Criminals are using sophisticated card skimming devices to scam city cashpoint customers out of money.
Hundreds of people may have had their personal details stolen through a fake card reader installed at a cash machine on Clifton Street in Adamsdown.
Police are also investigating a device found at a machine on Wellfield Road, Roath.
The first device was found on a LloydsTSB bank cashpoint on Easter Sunday and is now being analysed by specialist forensic scientists for DNA which could link it to known fraudsters.
Three days later police were also called to Wellfield Road after reports of “suspicious activity” at a Barclays cash machine.
A customer had handed what appeared to be a card-skimming device into the bank before alerting the force.
Skimming machines are devices attached to cash machines which take personal data from users which can then be used by criminals.
In 2010, cashpoint crime – including card skimming – cost a total of £33.2m across the UK.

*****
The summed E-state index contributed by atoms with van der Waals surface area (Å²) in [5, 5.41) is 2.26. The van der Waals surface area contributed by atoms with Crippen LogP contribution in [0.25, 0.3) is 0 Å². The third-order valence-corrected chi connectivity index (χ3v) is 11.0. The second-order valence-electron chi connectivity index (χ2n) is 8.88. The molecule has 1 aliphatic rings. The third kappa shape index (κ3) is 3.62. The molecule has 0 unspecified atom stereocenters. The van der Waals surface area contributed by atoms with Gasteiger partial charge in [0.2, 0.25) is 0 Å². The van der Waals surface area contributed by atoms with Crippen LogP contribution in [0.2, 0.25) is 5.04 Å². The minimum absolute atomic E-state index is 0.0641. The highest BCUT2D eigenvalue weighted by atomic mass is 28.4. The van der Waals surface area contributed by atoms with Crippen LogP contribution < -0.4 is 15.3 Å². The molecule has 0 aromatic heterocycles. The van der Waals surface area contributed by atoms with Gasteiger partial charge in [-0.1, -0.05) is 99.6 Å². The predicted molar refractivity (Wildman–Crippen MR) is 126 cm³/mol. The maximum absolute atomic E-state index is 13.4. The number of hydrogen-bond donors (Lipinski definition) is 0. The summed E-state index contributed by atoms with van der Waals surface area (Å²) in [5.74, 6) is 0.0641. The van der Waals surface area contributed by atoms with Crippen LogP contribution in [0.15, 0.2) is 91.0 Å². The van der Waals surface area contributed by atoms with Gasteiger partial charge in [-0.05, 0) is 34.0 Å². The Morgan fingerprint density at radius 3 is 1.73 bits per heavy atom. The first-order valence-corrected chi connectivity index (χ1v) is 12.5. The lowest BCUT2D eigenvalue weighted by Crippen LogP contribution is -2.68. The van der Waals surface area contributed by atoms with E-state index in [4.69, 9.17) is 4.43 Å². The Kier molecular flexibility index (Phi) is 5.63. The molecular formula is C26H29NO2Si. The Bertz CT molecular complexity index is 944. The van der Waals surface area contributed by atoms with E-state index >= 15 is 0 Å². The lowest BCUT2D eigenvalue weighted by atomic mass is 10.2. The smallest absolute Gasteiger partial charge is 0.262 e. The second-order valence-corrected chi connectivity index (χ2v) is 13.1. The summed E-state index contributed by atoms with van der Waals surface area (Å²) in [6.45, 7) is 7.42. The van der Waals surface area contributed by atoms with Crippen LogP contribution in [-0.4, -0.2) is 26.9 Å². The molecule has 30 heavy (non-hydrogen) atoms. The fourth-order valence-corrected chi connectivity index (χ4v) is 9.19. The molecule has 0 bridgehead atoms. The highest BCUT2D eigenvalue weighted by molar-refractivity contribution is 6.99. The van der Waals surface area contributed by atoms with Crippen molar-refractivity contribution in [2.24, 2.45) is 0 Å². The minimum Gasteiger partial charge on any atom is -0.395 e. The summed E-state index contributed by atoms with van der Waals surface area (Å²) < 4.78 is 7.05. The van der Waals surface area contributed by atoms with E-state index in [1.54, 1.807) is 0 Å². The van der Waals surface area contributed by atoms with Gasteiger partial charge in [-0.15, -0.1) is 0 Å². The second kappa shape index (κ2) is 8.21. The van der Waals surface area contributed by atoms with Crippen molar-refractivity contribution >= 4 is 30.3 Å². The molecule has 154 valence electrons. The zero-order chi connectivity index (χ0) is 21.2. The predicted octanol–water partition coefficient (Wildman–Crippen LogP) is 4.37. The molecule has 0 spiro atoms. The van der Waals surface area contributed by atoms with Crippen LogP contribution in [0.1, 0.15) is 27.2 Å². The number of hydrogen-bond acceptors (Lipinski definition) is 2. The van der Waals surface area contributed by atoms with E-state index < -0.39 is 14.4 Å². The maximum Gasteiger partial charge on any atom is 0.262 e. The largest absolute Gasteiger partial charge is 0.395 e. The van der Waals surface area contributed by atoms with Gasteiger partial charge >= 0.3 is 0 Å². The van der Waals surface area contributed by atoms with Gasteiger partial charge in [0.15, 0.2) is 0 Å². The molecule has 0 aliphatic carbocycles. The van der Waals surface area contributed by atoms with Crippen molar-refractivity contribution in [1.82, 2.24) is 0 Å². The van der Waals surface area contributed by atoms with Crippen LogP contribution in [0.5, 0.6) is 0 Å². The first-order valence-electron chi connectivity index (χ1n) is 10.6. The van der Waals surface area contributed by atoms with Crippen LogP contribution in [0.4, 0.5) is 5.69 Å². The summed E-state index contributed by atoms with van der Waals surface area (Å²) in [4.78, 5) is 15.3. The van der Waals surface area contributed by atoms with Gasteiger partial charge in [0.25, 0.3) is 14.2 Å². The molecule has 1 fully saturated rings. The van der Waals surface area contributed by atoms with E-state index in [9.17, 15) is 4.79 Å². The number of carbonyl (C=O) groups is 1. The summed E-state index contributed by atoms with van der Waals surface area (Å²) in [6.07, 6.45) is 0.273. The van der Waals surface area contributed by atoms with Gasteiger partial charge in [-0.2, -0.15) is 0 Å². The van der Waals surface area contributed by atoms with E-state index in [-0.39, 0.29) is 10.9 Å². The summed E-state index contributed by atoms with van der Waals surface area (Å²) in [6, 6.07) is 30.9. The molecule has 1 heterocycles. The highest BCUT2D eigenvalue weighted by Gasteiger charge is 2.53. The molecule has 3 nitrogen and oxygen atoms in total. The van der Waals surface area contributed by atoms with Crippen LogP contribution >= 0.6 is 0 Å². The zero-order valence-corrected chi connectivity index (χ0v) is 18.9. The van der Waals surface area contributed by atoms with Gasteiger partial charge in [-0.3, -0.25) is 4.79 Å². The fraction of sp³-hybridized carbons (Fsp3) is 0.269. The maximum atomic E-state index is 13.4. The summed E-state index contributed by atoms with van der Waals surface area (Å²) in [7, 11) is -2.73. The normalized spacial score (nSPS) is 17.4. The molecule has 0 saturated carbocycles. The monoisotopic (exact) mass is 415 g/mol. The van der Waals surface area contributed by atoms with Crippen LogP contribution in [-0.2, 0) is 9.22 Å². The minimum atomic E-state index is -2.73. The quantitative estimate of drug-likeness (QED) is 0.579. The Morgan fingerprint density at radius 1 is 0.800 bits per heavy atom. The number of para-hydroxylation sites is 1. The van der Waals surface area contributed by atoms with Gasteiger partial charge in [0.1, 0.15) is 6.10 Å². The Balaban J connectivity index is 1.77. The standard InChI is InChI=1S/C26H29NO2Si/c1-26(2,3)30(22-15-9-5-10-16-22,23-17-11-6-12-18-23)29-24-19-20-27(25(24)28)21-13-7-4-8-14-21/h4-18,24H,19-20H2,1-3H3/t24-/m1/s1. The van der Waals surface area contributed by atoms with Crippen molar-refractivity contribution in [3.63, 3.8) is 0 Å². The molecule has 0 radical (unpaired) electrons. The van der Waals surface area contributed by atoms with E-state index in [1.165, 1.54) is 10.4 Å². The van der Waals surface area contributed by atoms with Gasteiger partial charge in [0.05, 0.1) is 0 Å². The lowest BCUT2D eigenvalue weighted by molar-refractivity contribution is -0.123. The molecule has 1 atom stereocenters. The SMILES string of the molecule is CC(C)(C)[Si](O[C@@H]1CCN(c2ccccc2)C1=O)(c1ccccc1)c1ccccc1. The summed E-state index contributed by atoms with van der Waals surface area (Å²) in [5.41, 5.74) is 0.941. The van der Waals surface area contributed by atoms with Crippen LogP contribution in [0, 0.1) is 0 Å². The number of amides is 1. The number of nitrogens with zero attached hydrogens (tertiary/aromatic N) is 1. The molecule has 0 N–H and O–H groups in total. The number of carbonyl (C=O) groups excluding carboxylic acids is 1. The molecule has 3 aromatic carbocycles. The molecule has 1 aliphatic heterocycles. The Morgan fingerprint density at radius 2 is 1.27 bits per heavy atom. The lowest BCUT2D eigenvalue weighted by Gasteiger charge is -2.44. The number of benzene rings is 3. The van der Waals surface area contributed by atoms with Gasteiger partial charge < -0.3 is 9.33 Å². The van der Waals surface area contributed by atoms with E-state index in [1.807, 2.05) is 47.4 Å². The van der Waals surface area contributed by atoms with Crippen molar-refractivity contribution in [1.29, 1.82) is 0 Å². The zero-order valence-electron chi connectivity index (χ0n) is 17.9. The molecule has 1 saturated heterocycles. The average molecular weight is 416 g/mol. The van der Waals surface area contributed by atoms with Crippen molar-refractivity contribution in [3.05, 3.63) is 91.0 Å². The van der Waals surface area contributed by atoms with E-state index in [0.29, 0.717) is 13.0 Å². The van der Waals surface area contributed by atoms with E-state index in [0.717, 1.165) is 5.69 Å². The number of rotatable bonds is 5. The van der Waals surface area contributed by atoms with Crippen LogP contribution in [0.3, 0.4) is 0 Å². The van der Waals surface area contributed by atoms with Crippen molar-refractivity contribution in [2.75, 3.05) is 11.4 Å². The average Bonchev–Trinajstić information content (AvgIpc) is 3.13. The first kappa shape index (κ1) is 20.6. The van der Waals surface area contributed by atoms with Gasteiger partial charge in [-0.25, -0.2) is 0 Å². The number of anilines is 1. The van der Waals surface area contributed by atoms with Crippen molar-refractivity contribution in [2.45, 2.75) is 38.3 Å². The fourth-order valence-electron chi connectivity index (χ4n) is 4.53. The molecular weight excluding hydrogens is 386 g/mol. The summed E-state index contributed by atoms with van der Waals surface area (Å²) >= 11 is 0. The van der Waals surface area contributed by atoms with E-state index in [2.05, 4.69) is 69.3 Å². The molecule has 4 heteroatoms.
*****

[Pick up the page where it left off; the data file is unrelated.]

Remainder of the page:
Detectives are now reminding members of the public to remain vigilant whenever they use cash machines.
James O’Donnell, South Wales Police’s Community Safety Manager, said: “On April 8 a skimming device was found on a cash machine in Clifton Street.
“Officers removed the item which is being examined by crime scene investigators.
“The machine is fitted with an anti-skimming device.
“At around 9am on Wednesday, April 11, a report was received of suspicious activity around a cash machine on Wellfield Road.
“Officers attended and recovered a sticky-backed silver plastic strip which had been found on the floor and handed into the bank.
“CCTV has been checked and there is no evidence to suggest this was used to attach a cloning device to the cash machine.”
If you notice anything suspicious please report it to your bank and to the police immediately.